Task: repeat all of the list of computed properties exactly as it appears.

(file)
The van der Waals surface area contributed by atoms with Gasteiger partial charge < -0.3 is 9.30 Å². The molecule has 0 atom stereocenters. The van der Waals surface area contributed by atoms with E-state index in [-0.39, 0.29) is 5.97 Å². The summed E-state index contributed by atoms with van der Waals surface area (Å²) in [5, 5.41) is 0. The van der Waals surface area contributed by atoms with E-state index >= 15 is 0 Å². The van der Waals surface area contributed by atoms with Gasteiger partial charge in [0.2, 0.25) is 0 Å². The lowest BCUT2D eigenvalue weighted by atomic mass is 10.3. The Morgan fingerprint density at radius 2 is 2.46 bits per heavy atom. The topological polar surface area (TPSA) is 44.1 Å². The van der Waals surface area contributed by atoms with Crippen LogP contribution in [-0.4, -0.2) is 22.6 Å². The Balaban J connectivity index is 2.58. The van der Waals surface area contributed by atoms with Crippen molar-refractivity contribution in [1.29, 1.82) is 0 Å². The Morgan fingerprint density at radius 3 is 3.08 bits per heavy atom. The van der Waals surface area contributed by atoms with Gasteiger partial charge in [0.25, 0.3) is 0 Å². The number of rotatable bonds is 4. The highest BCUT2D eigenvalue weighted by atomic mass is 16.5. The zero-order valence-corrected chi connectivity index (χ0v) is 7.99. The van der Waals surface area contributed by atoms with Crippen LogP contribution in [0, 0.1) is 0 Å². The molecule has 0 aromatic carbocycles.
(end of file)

The van der Waals surface area contributed by atoms with Gasteiger partial charge < -0.3 is 9.30 Å². The molecule has 0 atom stereocenters. The van der Waals surface area contributed by atoms with E-state index in [-0.39, 0.29) is 5.97 Å². The summed E-state index contributed by atoms with van der Waals surface area (Å²) in [5, 5.41) is 0. The van der Waals surface area contributed by atoms with E-state index >= 15 is 0 Å². The van der Waals surface area contributed by atoms with Gasteiger partial charge in [0.2, 0.25) is 0 Å². The lowest BCUT2D eigenvalue weighted by atomic mass is 10.3. The Morgan fingerprint density at radius 2 is 2.46 bits per heavy atom. The topological polar surface area (TPSA) is 44.1 Å². The van der Waals surface area contributed by atoms with Crippen LogP contribution in [-0.4, -0.2) is 22.6 Å². The Balaban J connectivity index is 2.58. The van der Waals surface area contributed by atoms with Crippen molar-refractivity contribution in [1.29, 1.82) is 0 Å². The Morgan fingerprint density at radius 3 is 3.08 bits per heavy atom. The van der Waals surface area contributed by atoms with Gasteiger partial charge in [0.25, 0.3) is 0 Å². The number of rotatable bonds is 4. The highest BCUT2D eigenvalue weighted by atomic mass is 16.5. The zero-order valence-corrected chi connectivity index (χ0v) is 7.99. The van der Waals surface area contributed by atoms with Crippen LogP contribution in [0, 0.1) is 0 Å². The molecule has 0 aromatic carbocycles.